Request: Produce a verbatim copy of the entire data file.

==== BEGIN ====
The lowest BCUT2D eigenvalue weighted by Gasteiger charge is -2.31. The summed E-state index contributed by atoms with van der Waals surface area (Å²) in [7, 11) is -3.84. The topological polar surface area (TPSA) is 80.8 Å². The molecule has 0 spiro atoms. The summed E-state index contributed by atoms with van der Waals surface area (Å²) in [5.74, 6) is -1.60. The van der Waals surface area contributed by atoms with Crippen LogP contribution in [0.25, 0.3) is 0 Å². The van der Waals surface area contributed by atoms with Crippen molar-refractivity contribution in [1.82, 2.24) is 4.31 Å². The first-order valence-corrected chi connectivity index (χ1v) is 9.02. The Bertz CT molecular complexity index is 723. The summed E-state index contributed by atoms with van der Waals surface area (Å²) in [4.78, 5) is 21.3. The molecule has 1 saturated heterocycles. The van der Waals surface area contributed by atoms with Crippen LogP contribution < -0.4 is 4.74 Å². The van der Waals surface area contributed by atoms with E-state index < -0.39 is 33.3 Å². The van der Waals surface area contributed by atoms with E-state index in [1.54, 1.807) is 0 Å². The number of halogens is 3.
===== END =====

The lowest BCUT2D eigenvalue weighted by Gasteiger charge is -2.31. The summed E-state index contributed by atoms with van der Waals surface area (Å²) in [7, 11) is -3.84. The topological polar surface area (TPSA) is 80.8 Å². The molecule has 0 spiro atoms. The summed E-state index contributed by atoms with van der Waals surface area (Å²) in [5.74, 6) is -1.60. The van der Waals surface area contributed by atoms with Crippen LogP contribution in [0.25, 0.3) is 0 Å². The van der Waals surface area contributed by atoms with Crippen molar-refractivity contribution in [1.82, 2.24) is 4.31 Å². The first-order valence-corrected chi connectivity index (χ1v) is 9.02. The Bertz CT molecular complexity index is 723. The summed E-state index contributed by atoms with van der Waals surface area (Å²) in [4.78, 5) is 21.3. The molecule has 1 saturated heterocycles. The van der Waals surface area contributed by atoms with Crippen LogP contribution < -0.4 is 4.74 Å². The van der Waals surface area contributed by atoms with E-state index < -0.39 is 33.3 Å². The van der Waals surface area contributed by atoms with E-state index in [1.54, 1.807) is 0 Å². The number of halogens is 3.